Ken­neally hopes to have the ‘write’ stuff

The Corkman - - SPORT - BY DE­NIS HUR­LEY

FRAN­CIS Ken­neally of Kan­turk, who is con­test­ing the po­si­tion of Cork County Board pub­lic re­la­tions of­fi­cer, is keen to carry on the fam­ily tra­di­tion of an­swer­ing the call of duty.

With Donal Leahy about to com­plete his three years as PRO – the Tadhg


Cárthaigh club­man is run­ning for vice-chair­per­son – Ken­neally is one of three peo­ple con­test­ing the role, along with Joseph Blake of Adrigole and Cian O’Brien of Glen Rovers/St Ni­cholas.

His par­ents An­drew and Geral­dine, who es­tab­lished The Cen­tral Stores, a drap­ery, in Kan­turk in the 1954, held high of­fice in GAA and the ICA re­spec­tively. Fran­cis now runs the shop with his wife Marie and they opened a sports store in the town 13 years ago. He has main­tained the sense of vol­un­teerism and in­volve­ment and is now look­ing to take the next steps.

“My in­ter­est in GAA was cul­ti­vated by my late fa­ther An­drew, who was deeply in­volved in GAA in Kan­turk, Duhal­low and Cork up to the time of his death in 1982,” he says. “He was a Cork mi­nor foot­ball se­lec­tor in 1959 and 1960 and he was the first sec­re­tary of Kan­turk ju­ve­nile GAA sec­tion from its in­cep­tion in 1974. I took over as sec­re­tary of our ju­ve­nile sec­tion when my late fa­ther fell ill in 1981. He had been se­lected by the Cork Ju­ve­nile GAA Board for the award of ad­min­is­tra­tor of the year’ in 1980.

“My mother, who is 93, served as Cork fed­er­a­tion pres­i­dent of ICA from 1980-83, my sis­ter Mary was chair­per­son of Kan­turk GAA and my brother John has served as sec­re­tary of Kan­turk GAA in the early 1980s and as ref­er­ees’ ad­min­is­tra­tor for Rebel Óg North in re­cent years.

“My wife Marie has been in­volved in the lo­cal bas­ket­ball club in the past and is cur­rently an of­fi­cer of Kan­turk Flower & Gar­den Club.”

Since that first step into the world of GAA ad­min­is­tra­tion in 1981, the link has been un­bro­ken with his in­volve­ment in the un­der­age club.

“I’ve been an of­fi­cer of Kan­turk ju­ve­nile club since 1981,” he says, “either as sec­re­tary or trea­surer un­til three years ago. I then stepped back as as­sis­tant trea­surer of our ju­ve­nile sec­tion and am PRO this past year.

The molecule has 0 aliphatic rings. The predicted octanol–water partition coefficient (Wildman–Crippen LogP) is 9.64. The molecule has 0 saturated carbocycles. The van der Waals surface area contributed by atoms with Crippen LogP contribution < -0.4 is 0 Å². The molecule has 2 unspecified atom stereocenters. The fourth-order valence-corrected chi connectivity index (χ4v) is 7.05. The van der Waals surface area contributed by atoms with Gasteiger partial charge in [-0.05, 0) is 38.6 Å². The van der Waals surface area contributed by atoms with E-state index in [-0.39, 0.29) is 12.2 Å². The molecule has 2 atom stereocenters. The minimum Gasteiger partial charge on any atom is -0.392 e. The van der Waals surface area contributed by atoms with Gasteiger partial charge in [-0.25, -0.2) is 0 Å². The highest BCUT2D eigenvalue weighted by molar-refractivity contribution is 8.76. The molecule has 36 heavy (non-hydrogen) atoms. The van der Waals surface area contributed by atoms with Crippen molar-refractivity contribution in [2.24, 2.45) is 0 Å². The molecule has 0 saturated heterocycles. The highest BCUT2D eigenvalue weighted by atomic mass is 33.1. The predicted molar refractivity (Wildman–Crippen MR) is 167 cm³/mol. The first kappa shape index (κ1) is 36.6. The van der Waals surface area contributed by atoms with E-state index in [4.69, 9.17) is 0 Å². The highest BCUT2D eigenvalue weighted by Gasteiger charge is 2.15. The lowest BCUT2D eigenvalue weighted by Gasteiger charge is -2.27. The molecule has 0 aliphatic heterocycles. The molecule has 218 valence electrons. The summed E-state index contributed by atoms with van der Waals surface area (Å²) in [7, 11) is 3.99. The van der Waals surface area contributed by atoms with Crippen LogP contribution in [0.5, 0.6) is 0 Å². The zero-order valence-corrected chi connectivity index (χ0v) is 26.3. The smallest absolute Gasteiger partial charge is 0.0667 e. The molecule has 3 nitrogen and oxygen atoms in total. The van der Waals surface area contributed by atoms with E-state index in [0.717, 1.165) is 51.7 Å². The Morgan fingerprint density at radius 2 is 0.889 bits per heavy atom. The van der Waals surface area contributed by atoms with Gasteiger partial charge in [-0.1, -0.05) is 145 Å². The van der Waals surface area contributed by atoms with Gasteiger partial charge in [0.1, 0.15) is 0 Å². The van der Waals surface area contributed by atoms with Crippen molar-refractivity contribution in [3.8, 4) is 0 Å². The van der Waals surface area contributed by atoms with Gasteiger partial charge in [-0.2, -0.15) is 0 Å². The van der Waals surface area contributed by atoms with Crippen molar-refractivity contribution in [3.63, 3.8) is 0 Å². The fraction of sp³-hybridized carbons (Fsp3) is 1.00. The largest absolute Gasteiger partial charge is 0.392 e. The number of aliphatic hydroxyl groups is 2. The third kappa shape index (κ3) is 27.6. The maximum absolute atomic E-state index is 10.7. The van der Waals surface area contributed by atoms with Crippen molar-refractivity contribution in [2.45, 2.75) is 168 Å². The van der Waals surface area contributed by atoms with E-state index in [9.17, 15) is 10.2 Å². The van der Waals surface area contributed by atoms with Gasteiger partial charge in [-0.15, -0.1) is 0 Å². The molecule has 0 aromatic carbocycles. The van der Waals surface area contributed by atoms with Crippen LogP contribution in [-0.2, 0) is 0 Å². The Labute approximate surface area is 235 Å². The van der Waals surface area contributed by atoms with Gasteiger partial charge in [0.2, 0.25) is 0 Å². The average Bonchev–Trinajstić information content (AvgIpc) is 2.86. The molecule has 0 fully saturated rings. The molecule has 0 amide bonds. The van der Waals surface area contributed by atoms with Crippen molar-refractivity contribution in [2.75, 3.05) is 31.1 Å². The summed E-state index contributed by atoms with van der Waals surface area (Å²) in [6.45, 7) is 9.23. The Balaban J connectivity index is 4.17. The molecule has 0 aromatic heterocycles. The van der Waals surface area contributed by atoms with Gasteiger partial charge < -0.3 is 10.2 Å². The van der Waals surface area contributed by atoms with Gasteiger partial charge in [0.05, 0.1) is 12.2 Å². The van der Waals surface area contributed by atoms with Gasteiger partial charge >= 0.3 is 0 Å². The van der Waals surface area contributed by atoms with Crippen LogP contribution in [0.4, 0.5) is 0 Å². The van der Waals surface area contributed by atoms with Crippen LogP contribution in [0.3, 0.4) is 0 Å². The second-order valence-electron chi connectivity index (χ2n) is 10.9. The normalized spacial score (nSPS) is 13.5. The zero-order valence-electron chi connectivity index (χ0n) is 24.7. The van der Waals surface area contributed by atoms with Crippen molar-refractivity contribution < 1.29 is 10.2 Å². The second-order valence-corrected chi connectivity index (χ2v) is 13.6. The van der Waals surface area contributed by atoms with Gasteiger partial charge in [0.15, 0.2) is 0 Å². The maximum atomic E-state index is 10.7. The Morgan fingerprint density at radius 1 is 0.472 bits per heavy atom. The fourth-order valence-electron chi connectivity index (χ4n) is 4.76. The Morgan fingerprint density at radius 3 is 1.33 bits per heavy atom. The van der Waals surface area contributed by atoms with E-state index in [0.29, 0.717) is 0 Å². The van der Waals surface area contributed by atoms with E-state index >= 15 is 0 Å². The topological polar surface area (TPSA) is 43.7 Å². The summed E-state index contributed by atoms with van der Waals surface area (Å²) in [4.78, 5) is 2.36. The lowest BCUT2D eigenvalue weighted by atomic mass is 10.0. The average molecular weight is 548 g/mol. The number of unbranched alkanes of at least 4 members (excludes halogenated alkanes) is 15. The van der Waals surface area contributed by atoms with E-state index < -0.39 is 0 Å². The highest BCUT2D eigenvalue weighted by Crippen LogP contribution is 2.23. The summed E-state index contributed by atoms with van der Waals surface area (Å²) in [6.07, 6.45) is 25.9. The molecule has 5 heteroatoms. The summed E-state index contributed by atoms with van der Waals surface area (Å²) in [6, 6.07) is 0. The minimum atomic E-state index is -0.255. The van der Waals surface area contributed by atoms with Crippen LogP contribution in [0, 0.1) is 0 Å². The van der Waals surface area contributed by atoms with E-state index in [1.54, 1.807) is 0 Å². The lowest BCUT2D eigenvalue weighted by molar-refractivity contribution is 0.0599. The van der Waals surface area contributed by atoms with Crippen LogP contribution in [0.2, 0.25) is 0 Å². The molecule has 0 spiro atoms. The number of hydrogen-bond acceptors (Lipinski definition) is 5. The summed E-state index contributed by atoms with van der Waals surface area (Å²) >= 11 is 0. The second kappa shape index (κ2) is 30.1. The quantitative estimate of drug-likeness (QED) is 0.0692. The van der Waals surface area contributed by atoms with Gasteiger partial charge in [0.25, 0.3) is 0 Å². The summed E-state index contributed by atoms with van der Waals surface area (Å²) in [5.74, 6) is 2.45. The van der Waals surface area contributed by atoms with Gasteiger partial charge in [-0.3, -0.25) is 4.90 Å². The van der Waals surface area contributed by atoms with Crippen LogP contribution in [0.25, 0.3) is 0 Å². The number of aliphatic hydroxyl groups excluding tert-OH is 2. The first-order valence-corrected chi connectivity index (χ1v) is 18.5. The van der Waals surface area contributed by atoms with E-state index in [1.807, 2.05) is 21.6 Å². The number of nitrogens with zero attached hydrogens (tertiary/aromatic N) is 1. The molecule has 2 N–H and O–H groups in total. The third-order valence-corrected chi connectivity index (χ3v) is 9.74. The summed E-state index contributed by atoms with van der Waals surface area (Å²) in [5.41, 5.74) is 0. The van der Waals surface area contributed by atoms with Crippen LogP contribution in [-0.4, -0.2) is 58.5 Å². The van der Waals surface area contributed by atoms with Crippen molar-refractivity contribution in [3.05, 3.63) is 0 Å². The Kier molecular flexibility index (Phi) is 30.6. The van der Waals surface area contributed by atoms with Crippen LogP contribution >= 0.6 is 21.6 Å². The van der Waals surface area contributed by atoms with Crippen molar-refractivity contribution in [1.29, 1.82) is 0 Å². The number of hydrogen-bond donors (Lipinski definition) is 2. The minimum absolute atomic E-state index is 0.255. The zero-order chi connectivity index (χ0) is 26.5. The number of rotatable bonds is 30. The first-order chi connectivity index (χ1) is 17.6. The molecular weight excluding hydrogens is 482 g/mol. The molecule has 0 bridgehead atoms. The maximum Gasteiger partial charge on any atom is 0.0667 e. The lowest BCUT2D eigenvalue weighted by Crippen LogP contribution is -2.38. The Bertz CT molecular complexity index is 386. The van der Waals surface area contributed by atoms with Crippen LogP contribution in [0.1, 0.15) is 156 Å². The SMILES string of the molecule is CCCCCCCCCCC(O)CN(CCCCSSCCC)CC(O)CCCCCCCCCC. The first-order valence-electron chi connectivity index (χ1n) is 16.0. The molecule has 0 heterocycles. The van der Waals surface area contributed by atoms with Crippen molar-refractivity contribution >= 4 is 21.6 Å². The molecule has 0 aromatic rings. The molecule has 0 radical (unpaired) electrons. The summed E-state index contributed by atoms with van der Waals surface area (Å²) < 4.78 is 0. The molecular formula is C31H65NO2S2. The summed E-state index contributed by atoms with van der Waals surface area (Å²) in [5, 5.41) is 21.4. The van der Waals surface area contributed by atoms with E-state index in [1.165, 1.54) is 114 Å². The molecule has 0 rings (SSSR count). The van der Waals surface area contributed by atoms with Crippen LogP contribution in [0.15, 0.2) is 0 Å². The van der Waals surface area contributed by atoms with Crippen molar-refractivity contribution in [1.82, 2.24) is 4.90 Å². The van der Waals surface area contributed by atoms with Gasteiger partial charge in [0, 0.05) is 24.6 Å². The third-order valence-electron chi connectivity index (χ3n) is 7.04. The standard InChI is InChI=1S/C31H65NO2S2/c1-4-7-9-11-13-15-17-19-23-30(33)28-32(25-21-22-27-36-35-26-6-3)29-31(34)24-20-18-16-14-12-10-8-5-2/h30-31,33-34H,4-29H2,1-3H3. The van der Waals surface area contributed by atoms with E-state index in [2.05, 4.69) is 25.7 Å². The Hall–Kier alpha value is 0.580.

“I played un­der­age and adult for my club and was a mem­ber of the St Col­man’s Fer­moy Harty Cup team which lost the fi­nal to North Mon in 1980 af­ter a re­play. I did win Mun­ster Col­leges U15½ White Cup and Cork Col­leges O’Cal­laghan Cup medals while I was in the school.”

As well as the tro­jan work for Kan­turk’s un­der­age club, he was gen­er­ally ful­fill­ing a role on the com­mit­tee of the adult club at the same time.

“I was sec­re­tary from 1988-90, trea­surer 1991 and 92, chair­man in 1993 and then as­sis­tant sec­re­tary from 1994 to 1999,” he says. “When I was asked to take over as sec­re­tary in 2000, the com­ment made was, ‘Aren’t you do­ing it all along so why not be there in name?’

“I’ve been lucky to be part of Kan­turk GAA suc­cesses since I be­came club sec­re­tary. Dur­ing my ten­ure, Kan­turk have won two Duhal­low JHC (2002 and 2003) and ju­nior foot­ball in 2009 and 2011.

“We won the county ju­nior foot­ball in 2011, then the in­ter­me­di­ate hurl­ing in 2013, the in­ter­me­di­ate foot­ball and pre­mier in­ter­me­di­ate hurl­ing in 2017 and the hurlers went on to win the Mun­ster and All-Ire­land ti­tles. Credit for those suc­cesses goes to the play­ers, train­ers and team man­age­ments in­volved. I was just lucky to share in those suc­cesses.

“I’ve also been priv­i­leged to share in the highs and lows of Cork teams when Kan­turk have had such great rep­re­sen­ta­tion on the teams, through An­thony Nash, Lor­cán McLough­lin, Ai­dan Walsh, Dar­ren Browne, John McLough­lin, all at se­nior level, and oth­ers at mi­nor level.”

As is so of­ten the way in the GAA, those who ex­cel in of­fi­cer roles at club level are ‘ pro­moted’ to di­vi­sional in­volve­ment and Ken­neally is no ex­cep­tion.

“I was Kan­turk del­e­gate to the Duhal­low ju­ve­nile board from 1981 to the early 2000s and an of­fi­cer of that board dur­ing that time, serv­ing as Chair­man and trea­surer.

“I at­tended Duhal­low GAA Board meet­ings from 1982 un­til 2003, and fill in when re­quired since. I at­tended Cork County Ju­ve­nile Board meet­ings in the 1990s and mi­nor board up to the ad­vent of Rebel Óg.”

And from there to the county board.

“I’ve been at­tend­ing Cork GAA Board meet­ingsm rep­re­sent­ing my club since 2004,” Ken­neally says, “and af­ter 14 years, I feel now is the time to of­fer my­self to serve on the board. I also am one of the GAA stew­ards at Páirc Uí Chaoimh, as I feel when one is a board mem­ber, one should of­fer as­sis­tance when the board are host­ing club and in­ter­county games.”

He hasn’t lim­ited his activism to Gaelic games, either. As he says him­self, if nobody got in­volved, there wouldn’t be any or­gan­i­sa­tions.

“I’ve served as sec­re­tary of Kan­turk Com­mu­nity Coun­cil for seven years and have held the po­si­tions of sec­re­tary and trea­surer of Kan­turk Cham­ber of Com­merce over the years and re­ceived a ‘ser­vice to the com­mu­nity’ award from Kan­turk Com­mu­nity Coun­cil a num­ber of years ago.

“On a visit to a doc­tor once, the prac­ti­tioner sug­gested I would be bet­ter off not be­ing in­volved in any club or as­so­ci­a­tion as I could en­ter the lo­cal pub and not be ‘classed’ by my link with any club.

“If we all did this, who would help run all the vol­un­tary or­gan­i­sa­tions our com­mu­ni­ties de­pend on? The ethos of ser­vice shown to me by my par­ents and sib­lings has driven me to serve, that is why I of­fer my­self for the po­si­tion of PRO of Cork GAA.”

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